PIERRE, S.D. (KELO) — The owner of a Gettysburg-based company fighting to keep its South Dakota grain-trading license says she’s willing to change some of her business practices.

Jan Banghart told state regulators Thursday night she would have Banghart Properties stop paying her federal income taxes and would also set up an advisory board.

She also pledged to put in place a policy prohibiting the company’s contractors from posting derisive comments on social media.

Banghart Properties is accused of illegally operating as a grain buyer in 2022 and 2023 because it allegedly exceeded each year the $5 million limit on transactions for a Class B license holder.

Banghart in turn is appealing denial of its application for a Class A license, which doesn’t have an upper limit.

The South Dakota Public Utilities Commission hearing on the matters began at 1 p.m. and ran straight through to 11 p.m., with only short breaks. There was no decision on any of the matters, however.

Gary Hanson, one of the three commissioners, left at 8:25 p.m. to drive home to Sioux Falls. Hanson said he planned to read the hearing transcript at a later time.

The commission will take closing arguments on the Class A license application at its next regular meeting on May 9. The sides will set a schedule that day for presenting briefings later on the alleged Class B-license violations.

The hearing was taken into confidential session five different times, so that lawyers could question witnesses about financial details.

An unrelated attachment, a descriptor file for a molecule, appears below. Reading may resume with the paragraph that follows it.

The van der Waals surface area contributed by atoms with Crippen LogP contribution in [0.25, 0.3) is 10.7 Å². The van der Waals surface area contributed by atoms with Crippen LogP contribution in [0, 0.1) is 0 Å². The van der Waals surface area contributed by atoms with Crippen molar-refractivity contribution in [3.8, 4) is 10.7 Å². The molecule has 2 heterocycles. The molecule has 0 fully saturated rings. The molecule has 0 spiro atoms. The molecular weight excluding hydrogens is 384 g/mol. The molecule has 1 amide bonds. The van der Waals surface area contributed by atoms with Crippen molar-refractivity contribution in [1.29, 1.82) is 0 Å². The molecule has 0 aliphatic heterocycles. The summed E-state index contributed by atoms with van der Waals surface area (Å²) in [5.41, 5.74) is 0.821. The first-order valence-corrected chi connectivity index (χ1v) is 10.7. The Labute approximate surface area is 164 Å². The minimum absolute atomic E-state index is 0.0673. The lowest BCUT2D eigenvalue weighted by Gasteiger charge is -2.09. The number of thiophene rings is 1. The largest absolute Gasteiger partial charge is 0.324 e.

Banghart’s attorney, Rob Konrad, said the company wanted the hearing as soon as possible. “Our main area of concern today is the pending application for a Class A license,” Konrad told the commission.

Banghart Properties meanwhile is appealing $290,000 of civil fines levied by the Nebraska Public Service Commission for alleged violations of the grain trading act in that state.

Banghart’s son Jeremey Frost of Onida worked 17 years for CHS Midwest Cooperatives and went on his own in 2017, opening Fearless Grain Marketing. Frost then got in trouble with the South Dakota commission for selling grain without a license. He agreed in 2021 to pay $20,000, the maximum amount the commission could fine an unlicensed grain trader at the time.

Frost now works as a grain marketing consultant for his mother at Banghart Properties. The company received a Class B license in 2021.

He described his role Thursday night as fighting for farmers. “I basically try to tell them the truth, instead of letting them get screwed over by the big elevators,” he told the commission.

Frost said he took down some Facebook posts that were critical of the commission’s grain regulatory staff.

Frost also offers a service available for $399 per year that provides a weekly newsletter, audio commentary two to three times per week, and market updates and pricing signals via email and text messages, as well as potential marketing plans.

Jan Banghart said Banghart Properties doesn’t underwrite her son’s service. But, she acknowledged, Banghart Properties does advertise on his site.